Tell el Amarna


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Related to Tell el Amarna: Akhetaten

Tell el Amarna

or

Tel el Amarna

(both: tĕl ĕl ämär`nä), ancient locality, Egypt, near the Nile and c.60 mi (100 km) N of Asyut. Ikhnaton's capital, Akhetaton, was in Tell el Amarna. About 400 tablets with inscriptions in Akkadian cuneiform were found there in 1887. They constitute correspondence between Amenhotep III and Ikhnaton and the governors of the cities in Palestine and Syria, and they shed much light on ancient Egypt and the Middle East. The tablets are mostly in the Berlin, British, and Cairo museums.
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Tell el Amarna

a group of ruins and rock tombs in Upper Egypt, on the Nile below Asyut: site of the capital of Amenhotep IV, built about 1375 bc; excavated from 1891 onwards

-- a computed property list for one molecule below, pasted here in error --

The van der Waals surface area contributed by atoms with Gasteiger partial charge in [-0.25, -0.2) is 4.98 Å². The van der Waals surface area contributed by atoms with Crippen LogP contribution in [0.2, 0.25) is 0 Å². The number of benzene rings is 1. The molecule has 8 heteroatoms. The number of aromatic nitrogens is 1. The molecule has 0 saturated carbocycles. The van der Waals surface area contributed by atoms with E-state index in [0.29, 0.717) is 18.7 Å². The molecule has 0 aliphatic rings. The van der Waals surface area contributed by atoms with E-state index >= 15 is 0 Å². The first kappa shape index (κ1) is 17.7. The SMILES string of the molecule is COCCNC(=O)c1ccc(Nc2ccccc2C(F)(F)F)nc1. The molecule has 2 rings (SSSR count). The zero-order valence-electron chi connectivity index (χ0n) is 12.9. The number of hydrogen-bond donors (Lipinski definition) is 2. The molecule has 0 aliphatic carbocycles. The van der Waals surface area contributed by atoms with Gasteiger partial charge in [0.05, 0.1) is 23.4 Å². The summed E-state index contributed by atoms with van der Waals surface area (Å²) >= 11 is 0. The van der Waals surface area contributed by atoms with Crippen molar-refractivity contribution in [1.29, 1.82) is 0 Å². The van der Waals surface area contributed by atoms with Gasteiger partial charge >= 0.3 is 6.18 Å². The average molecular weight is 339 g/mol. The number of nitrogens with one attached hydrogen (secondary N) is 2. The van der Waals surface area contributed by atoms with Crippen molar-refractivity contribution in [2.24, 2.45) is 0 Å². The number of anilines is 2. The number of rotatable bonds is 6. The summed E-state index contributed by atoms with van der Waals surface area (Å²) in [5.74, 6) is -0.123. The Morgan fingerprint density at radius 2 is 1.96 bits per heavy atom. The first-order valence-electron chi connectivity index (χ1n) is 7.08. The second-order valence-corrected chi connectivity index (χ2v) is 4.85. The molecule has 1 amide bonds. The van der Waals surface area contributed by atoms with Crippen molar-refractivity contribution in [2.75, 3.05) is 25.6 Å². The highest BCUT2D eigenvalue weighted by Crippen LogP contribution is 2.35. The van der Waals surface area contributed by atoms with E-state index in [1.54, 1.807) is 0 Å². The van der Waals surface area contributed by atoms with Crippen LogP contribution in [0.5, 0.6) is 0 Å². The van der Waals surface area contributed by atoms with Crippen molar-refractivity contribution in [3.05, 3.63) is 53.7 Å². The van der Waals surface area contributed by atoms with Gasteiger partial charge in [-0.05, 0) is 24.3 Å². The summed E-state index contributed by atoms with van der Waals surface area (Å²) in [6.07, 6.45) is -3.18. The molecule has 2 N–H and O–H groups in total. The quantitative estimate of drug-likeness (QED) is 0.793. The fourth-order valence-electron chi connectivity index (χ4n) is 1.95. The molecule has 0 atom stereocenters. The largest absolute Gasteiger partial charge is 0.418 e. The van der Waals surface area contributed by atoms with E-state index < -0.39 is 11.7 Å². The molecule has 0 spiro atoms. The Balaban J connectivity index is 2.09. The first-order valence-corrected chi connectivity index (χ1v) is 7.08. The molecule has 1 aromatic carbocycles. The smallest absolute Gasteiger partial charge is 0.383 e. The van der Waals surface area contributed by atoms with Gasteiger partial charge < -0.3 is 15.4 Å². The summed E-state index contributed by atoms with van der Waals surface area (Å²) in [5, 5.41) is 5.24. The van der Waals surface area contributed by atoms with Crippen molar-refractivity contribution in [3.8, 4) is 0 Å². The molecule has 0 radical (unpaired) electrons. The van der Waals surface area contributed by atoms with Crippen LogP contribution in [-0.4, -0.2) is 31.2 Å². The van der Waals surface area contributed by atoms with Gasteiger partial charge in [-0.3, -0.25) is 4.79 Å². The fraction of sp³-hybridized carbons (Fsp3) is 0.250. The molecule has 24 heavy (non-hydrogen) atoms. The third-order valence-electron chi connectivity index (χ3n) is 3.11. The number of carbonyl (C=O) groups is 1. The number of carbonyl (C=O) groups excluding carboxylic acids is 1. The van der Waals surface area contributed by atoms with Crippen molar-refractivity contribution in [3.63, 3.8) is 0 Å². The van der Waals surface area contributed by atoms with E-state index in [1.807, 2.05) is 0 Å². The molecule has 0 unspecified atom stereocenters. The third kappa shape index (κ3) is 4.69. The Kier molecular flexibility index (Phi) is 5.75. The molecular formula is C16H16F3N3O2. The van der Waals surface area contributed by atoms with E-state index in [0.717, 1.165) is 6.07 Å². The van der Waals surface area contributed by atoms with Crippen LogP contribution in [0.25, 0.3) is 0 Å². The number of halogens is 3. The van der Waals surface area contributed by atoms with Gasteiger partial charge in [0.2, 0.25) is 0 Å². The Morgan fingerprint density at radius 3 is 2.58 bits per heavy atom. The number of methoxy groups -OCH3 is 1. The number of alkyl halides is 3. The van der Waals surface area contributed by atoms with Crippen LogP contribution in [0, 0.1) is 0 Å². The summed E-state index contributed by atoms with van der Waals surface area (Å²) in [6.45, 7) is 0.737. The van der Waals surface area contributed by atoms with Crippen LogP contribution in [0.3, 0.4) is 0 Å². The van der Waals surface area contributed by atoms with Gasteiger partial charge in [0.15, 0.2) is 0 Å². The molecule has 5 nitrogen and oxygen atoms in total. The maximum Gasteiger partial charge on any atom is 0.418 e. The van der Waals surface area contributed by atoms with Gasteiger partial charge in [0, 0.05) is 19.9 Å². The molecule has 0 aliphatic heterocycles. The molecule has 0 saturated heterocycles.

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References in periodicals archive ?
This well-researched book makes evocative reference to the sights and smells of Ancient Egypt, even describing the lavatorial arrangements discovered at Tell el Amarna. There are also mentions of political whitewashing.
The setting for her recollections, the site of Tell el Amarna, holds endless fascination to all those interested in the field of Egyptology.
Tell el Amarna, 200 miles north of the Theban heartland, was the site chosen for the new capital, Akhetaten, `The horizon of the Aten'.